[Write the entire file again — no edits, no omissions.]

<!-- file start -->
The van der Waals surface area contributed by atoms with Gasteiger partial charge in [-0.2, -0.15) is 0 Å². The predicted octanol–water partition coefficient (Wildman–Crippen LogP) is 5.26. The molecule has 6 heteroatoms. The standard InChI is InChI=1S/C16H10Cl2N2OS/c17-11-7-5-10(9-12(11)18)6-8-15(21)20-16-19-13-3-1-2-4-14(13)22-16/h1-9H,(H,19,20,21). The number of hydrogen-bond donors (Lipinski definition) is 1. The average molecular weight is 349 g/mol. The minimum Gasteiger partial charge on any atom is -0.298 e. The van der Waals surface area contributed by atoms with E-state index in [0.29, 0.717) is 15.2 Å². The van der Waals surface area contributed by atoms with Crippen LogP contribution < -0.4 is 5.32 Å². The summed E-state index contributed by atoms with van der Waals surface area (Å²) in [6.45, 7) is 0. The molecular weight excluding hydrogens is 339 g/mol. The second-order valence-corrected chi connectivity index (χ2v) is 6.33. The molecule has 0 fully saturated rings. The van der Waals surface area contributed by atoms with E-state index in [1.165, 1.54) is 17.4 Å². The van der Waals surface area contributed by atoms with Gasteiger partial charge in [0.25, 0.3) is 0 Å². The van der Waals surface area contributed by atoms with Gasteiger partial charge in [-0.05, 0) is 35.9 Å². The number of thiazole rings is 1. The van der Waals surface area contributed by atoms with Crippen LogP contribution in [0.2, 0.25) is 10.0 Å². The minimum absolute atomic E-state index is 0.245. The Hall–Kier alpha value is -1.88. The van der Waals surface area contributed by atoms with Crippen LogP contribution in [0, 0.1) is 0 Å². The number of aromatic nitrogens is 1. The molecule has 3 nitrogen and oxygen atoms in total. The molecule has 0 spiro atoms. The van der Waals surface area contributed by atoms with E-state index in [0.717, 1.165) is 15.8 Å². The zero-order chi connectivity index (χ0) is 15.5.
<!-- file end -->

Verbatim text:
The van der Waals surface area contributed by atoms with Gasteiger partial charge in [-0.2, -0.15) is 0 Å². The predicted octanol–water partition coefficient (Wildman–Crippen LogP) is 5.26. The molecule has 6 heteroatoms. The standard InChI is InChI=1S/C16H10Cl2N2OS/c17-11-7-5-10(9-12(11)18)6-8-15(21)20-16-19-13-3-1-2-4-14(13)22-16/h1-9H,(H,19,20,21). The number of hydrogen-bond donors (Lipinski definition) is 1. The average molecular weight is 349 g/mol. The minimum Gasteiger partial charge on any atom is -0.298 e. The van der Waals surface area contributed by atoms with E-state index in [0.29, 0.717) is 15.2 Å². The van der Waals surface area contributed by atoms with Crippen LogP contribution < -0.4 is 5.32 Å². The summed E-state index contributed by atoms with van der Waals surface area (Å²) in [6.45, 7) is 0. The molecular weight excluding hydrogens is 339 g/mol. The second-order valence-corrected chi connectivity index (χ2v) is 6.33. The molecule has 0 fully saturated rings. The van der Waals surface area contributed by atoms with E-state index in [1.165, 1.54) is 17.4 Å². The van der Waals surface area contributed by atoms with Gasteiger partial charge in [0.25, 0.3) is 0 Å². The van der Waals surface area contributed by atoms with Gasteiger partial charge in [-0.05, 0) is 35.9 Å². The number of thiazole rings is 1. The van der Waals surface area contributed by atoms with Crippen LogP contribution in [0.2, 0.25) is 10.0 Å². The minimum absolute atomic E-state index is 0.245. The Hall–Kier alpha value is -1.88. The van der Waals surface area contributed by atoms with Crippen LogP contribution in [0, 0.1) is 0 Å². The number of aromatic nitrogens is 1. The molecule has 3 nitrogen and oxygen atoms in total. The molecule has 0 spiro atoms. The van der Waals surface area contributed by atoms with E-state index in [0.717, 1.165) is 15.8 Å². The zero-order chi connectivity index (χ0) is 15.5.